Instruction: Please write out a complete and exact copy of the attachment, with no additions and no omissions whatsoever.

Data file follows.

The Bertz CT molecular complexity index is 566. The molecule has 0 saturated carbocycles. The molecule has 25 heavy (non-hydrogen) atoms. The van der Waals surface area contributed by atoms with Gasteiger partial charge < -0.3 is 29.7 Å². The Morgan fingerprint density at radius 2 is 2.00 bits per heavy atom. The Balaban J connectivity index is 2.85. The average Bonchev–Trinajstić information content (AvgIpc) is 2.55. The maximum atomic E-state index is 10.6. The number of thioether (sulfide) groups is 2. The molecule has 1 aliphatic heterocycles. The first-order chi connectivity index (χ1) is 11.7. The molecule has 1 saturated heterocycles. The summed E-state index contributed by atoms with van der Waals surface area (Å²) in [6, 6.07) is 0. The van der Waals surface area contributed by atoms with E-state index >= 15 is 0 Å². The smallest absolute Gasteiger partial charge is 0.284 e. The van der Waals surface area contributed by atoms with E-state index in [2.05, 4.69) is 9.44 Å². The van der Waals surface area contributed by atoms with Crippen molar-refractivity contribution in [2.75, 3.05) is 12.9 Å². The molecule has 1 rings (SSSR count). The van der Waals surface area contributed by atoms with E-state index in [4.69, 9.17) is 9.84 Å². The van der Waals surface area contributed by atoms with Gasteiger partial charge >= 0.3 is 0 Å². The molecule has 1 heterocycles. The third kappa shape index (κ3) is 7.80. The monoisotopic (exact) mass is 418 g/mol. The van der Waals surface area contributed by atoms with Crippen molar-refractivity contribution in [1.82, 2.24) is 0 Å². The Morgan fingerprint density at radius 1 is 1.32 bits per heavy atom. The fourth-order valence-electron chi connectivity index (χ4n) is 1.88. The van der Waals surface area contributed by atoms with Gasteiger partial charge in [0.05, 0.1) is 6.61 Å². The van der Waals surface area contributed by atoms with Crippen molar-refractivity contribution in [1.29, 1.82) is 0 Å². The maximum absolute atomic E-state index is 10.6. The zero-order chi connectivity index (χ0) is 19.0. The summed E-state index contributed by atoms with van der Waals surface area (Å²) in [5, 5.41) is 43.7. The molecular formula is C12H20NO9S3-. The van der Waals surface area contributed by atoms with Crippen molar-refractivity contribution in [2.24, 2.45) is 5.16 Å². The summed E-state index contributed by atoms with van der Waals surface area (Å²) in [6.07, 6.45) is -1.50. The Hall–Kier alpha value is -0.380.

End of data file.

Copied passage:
The Bertz CT molecular complexity index is 566. The molecule has 0 saturated carbocycles. The molecule has 25 heavy (non-hydrogen) atoms. The van der Waals surface area contributed by atoms with Gasteiger partial charge < -0.3 is 29.7 Å². The Morgan fingerprint density at radius 2 is 2.00 bits per heavy atom. The Balaban J connectivity index is 2.85. The average Bonchev–Trinajstić information content (AvgIpc) is 2.55. The maximum atomic E-state index is 10.6. The number of thioether (sulfide) groups is 2. The molecule has 1 aliphatic heterocycles. The first-order chi connectivity index (χ1) is 11.7. The molecule has 1 saturated heterocycles. The summed E-state index contributed by atoms with van der Waals surface area (Å²) in [6, 6.07) is 0. The van der Waals surface area contributed by atoms with E-state index >= 15 is 0 Å². The smallest absolute Gasteiger partial charge is 0.284 e. The van der Waals surface area contributed by atoms with E-state index in [2.05, 4.69) is 9.44 Å². The van der Waals surface area contributed by atoms with Crippen molar-refractivity contribution in [2.75, 3.05) is 12.9 Å². The molecule has 1 rings (SSSR count). The van der Waals surface area contributed by atoms with E-state index in [4.69, 9.17) is 9.84 Å². The van der Waals surface area contributed by atoms with Gasteiger partial charge >= 0.3 is 0 Å². The molecule has 1 heterocycles. The third kappa shape index (κ3) is 7.80. The monoisotopic (exact) mass is 418 g/mol. The van der Waals surface area contributed by atoms with Crippen molar-refractivity contribution in [1.82, 2.24) is 0 Å². The Morgan fingerprint density at radius 1 is 1.32 bits per heavy atom. The fourth-order valence-electron chi connectivity index (χ4n) is 1.88. The van der Waals surface area contributed by atoms with Gasteiger partial charge in [0.05, 0.1) is 6.61 Å². The van der Waals surface area contributed by atoms with Crippen molar-refractivity contribution in [1.29, 1.82) is 0 Å². The maximum absolute atomic E-state index is 10.6. The zero-order chi connectivity index (χ0) is 19.0. The summed E-state index contributed by atoms with van der Waals surface area (Å²) in [5, 5.41) is 43.7. The molecular formula is C12H20NO9S3-. The van der Waals surface area contributed by atoms with Crippen molar-refractivity contribution in [2.24, 2.45) is 5.16 Å². The summed E-state index contributed by atoms with van der Waals surface area (Å²) in [6.07, 6.45) is -1.50. The Hall–Kier alpha value is -0.380.